Plaintiffs Argued that the Public has a Right to see Text Messages of City OfficialsNorfolk, VA -- ACLU of Virginia lawyers representing People for the Ethical Treatment of Animals (PETA) presented arguments today in their Freedom of Information Act (FOIA) lawsuit against the City of Norfolk. The ACLU of Virginia and PETA argued that, according to Virginia Law, the City must keep and make available to the public text messages of City officials conducting City business.
The lawsuit arises from several FOIA requests for text messages that PETA made to the City. In response to the requests, the City told PETA that it does not save text messages generated by City officials. The ACLU of Virginia and PETA argue that Virginia law (FOIA and the Virginia Public Records Act) requires the records to be preserved and made available upon request. The City asked the court to dismiss the case.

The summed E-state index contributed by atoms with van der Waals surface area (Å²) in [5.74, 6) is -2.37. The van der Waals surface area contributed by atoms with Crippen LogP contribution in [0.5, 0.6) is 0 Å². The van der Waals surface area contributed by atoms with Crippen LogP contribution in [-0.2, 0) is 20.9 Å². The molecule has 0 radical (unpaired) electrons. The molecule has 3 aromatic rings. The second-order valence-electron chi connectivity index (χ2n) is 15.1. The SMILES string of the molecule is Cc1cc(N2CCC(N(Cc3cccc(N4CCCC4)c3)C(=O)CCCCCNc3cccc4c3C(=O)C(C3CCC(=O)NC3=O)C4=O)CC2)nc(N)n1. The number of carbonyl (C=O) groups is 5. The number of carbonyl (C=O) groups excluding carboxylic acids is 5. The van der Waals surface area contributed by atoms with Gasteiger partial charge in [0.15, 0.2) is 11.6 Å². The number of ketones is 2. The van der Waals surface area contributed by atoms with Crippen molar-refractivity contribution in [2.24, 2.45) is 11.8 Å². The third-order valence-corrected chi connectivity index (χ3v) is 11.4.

“As government officials increasingly rely on text messages to conduct public business, it is essential to make sure that they are not used to hide the government’s work from public view,” said Rebecca Glenberg, legal director of the ACLU of Virginia. “Public records in any form must be made available so that voters can hold officials accountable for their actions.”
"Virginians should be able to see how their government is handling important issues, including those affecting animals in Norfolk," said PETA's General Counsel Jeff Kerr. "It should not take a lawsuit for the City to retain text messages effectively—as that's a critical part of government transparency—but PETA's case should help move the City's public recordkeeping into the 21st century."
Norfolk Circuit Court Judge John R. Doyle, III heard the arguments and denied the City’s request to dismiss the case.